Research Summary (as of April 2001)

Our works on programming languages focus on high-level language constructs for complex data access. A major part of our works has been on efficient data representations for abstract data types. We often place emphasis on aggregate data access, in which efficiency is measured by the cost of a sequence of access operations, but not by the cost of a single access. Examples of aggregate data access include maintaining persistent data structures for functional languages, I/O primitives of C++ objects, and sparse matrix operations in Fortran 90.

We have used several programming languages in our research, including C++, Fortran 90, High Performance Fortran, Java, and the ML family of functional languages. The main research theme, however, remains the same: language and run-time supports for efficient aggregate access to complex data. We group our publications into three categories. A brief introduction is given below.

Functional Programming:
For aggregate data access, functional languages pose additional challenges because of their side-effect free semantics. We designed and implemented efficient data representations for various abstract data types in and for functional languages, including array [p1, p4], double-end queue [p3], and a general class of abstract data types [p5]). These schemes use amortization and randomization techniques, and require some complexity analyses to prove their efficiency. Based on the Bird-Meertens formalism, we devised functional primitives for efficient array operations [p6] and out-of-core data processing [p17]. We also developed a syntactical method for the analysis of recursive, higher-order functional programs [p2, p8], which is more effective than previous methods.

We utilize the parametric module facilities of ML-like functional languages to specify and generate high-level libraries for sparse matrices [t5] and distributed data structures [t6]. A system integrating Objective Caml (developed at INRIA), Message Passing Interface (a standard communication library), and fold/unfold functional primitives has been developed on an IBM SP2 cluster (distributed memory) and a 4-CPU Linux PC (shared memory) for parallel execution of functional programs. Recently we further used parametric modules of Objective Caml to derive generic functions for XML document processing [p24].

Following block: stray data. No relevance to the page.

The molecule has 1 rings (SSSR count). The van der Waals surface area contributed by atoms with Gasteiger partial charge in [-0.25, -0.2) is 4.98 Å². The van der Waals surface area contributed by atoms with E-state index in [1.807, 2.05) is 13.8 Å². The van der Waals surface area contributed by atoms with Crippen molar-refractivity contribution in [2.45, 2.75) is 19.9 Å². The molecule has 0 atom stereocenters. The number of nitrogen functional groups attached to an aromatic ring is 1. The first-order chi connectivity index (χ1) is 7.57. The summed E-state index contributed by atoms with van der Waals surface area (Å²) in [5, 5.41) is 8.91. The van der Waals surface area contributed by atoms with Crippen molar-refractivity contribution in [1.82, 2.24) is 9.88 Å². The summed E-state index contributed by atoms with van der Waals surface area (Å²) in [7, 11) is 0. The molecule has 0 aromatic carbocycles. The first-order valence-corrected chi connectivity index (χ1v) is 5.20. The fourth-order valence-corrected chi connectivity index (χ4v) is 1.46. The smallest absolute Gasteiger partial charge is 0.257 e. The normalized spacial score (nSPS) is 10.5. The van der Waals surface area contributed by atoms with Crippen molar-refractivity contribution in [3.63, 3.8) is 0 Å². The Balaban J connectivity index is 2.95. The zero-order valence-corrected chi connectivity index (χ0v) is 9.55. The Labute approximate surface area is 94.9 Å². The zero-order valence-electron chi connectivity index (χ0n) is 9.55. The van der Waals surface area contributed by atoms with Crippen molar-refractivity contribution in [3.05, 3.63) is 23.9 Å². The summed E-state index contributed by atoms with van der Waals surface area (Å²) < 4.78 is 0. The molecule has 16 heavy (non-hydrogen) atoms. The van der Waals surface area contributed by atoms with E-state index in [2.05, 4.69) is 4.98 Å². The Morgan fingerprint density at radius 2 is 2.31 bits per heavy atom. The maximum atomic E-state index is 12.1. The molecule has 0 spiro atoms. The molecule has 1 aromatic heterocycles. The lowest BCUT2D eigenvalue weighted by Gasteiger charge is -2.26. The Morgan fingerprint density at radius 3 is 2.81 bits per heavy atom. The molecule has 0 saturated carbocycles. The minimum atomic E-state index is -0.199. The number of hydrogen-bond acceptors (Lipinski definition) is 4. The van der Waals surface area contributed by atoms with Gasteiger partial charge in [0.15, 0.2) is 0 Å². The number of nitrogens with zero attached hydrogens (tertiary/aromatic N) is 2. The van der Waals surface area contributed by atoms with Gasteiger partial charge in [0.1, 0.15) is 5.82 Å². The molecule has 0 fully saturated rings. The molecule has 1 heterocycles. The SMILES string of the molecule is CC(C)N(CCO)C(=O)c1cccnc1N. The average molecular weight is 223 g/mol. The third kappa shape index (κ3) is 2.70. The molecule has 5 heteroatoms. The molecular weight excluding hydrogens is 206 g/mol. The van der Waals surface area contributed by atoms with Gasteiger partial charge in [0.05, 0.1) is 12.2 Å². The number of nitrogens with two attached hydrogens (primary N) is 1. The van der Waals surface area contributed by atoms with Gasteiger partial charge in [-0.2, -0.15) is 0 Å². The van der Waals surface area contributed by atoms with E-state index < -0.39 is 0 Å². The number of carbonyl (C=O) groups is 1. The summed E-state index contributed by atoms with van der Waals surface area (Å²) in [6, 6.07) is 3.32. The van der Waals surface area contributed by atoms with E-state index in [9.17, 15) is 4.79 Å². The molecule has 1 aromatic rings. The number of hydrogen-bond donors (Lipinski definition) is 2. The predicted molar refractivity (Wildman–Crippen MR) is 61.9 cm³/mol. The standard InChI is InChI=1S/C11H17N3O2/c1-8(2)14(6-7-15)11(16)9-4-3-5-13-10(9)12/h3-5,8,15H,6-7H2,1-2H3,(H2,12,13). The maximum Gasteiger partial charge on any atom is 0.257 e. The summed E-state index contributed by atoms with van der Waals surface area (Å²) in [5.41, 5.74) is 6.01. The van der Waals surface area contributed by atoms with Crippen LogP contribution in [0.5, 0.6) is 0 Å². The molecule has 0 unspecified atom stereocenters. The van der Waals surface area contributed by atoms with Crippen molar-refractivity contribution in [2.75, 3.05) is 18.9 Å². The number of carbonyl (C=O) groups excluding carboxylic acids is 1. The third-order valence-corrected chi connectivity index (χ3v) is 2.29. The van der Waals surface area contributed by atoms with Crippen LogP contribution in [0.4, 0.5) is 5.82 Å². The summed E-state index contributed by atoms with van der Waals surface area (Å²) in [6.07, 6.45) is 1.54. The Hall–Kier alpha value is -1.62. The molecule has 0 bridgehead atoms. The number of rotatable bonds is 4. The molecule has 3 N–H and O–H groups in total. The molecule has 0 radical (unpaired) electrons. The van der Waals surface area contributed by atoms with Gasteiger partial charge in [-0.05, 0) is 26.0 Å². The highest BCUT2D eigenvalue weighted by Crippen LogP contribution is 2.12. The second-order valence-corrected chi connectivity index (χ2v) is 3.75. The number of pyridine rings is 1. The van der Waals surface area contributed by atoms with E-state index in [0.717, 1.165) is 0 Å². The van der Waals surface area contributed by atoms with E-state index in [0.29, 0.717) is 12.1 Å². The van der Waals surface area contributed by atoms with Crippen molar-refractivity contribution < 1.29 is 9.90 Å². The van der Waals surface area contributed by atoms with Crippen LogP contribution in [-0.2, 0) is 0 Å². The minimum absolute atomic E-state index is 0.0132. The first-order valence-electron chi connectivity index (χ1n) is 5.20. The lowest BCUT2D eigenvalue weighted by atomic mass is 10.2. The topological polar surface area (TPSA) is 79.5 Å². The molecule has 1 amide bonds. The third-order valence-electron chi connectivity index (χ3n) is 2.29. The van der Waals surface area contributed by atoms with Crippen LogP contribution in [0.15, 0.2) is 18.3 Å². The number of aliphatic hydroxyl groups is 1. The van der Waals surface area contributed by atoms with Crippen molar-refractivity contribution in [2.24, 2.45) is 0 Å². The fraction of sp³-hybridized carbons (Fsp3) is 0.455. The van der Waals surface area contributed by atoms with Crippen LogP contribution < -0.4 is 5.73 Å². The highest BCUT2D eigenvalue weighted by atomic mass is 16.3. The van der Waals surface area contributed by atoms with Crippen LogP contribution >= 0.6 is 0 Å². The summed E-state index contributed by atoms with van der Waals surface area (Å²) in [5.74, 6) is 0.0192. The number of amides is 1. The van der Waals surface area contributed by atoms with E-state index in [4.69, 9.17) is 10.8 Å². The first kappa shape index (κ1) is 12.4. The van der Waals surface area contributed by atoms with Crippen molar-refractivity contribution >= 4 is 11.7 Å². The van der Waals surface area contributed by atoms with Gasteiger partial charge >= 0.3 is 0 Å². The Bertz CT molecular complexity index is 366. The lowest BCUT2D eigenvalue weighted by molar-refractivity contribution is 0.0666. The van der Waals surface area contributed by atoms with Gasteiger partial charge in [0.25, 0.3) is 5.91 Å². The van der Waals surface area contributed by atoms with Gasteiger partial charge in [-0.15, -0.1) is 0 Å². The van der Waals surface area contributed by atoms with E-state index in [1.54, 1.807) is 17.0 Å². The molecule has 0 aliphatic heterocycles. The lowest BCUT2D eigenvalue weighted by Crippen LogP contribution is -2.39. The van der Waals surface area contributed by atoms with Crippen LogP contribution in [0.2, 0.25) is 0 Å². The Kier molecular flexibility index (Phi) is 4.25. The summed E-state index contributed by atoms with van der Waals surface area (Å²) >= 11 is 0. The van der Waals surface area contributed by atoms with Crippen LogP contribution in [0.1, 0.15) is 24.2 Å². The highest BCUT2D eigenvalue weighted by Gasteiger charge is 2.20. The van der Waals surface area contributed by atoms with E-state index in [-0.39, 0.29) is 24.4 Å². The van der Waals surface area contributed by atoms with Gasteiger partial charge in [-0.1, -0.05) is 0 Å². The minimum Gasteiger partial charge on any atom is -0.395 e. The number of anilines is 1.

For the 10 years since 1992, we present 5 papers in the annual International Conference on Functional Programming (ICFP), and the biennial Lisp and Functional Programming and Functional Programming and Computer Architecture. (The later two conferences merged to become the annual ICFP in 1996.) ICFP is the most important conference in its field. Of the 5 papers, 3 of them appear after I joined the institute in 1994.

Language and Run-time Supports for Parallel Sparse Computations:
We showed how to convert dense array programs that use Fortran 90 array expressions for parallel sparse execution [p7, p12, p16, p20, p23] It is based on performance-calibrated sparse routines, structural information of the sparse matrices, and techniques of abstraction interpretation. We also considered a run-time selection scheme that utilized the language features of Java for adaptive sparse computation [p10]. Recently we showed how to use High Performance Fortran, a language not designed for sparse computations, to generate unstructured meshes in parallel [p13, p19, p21].

Software Systems and Tools:
We designed and implemented a system called ObjectStream to automatically support object I/O in C++ [p9]. The system is non-intrusive to user-defined class declarations, hence ensures wide applications. We further experimented with C++ software architectures and applications based on non-intrusive object introspection [p11, p25]. For distributed computing, we developed a programming model and a system based on Java and existing Web technologeis [p14]. One novelty of this model is the separation of the policy from the mechanism of task partition and distribution. We also implemented a Web-based Java-coded system for teaching and experimenting graph algorithms [p22].

We are also interested in social implications of information technologies. For example, we addressed privacy, security, and policy issues in government-controlled civil information systems such as the proposed (now canceled) smartcard-based combined National ID scheme [p15], and the Resident Information System [m3]. We also investigated differentiating factors in Internet access [m1, m2], social networks and their analyses [w1], and issues related to digital libraries [p18].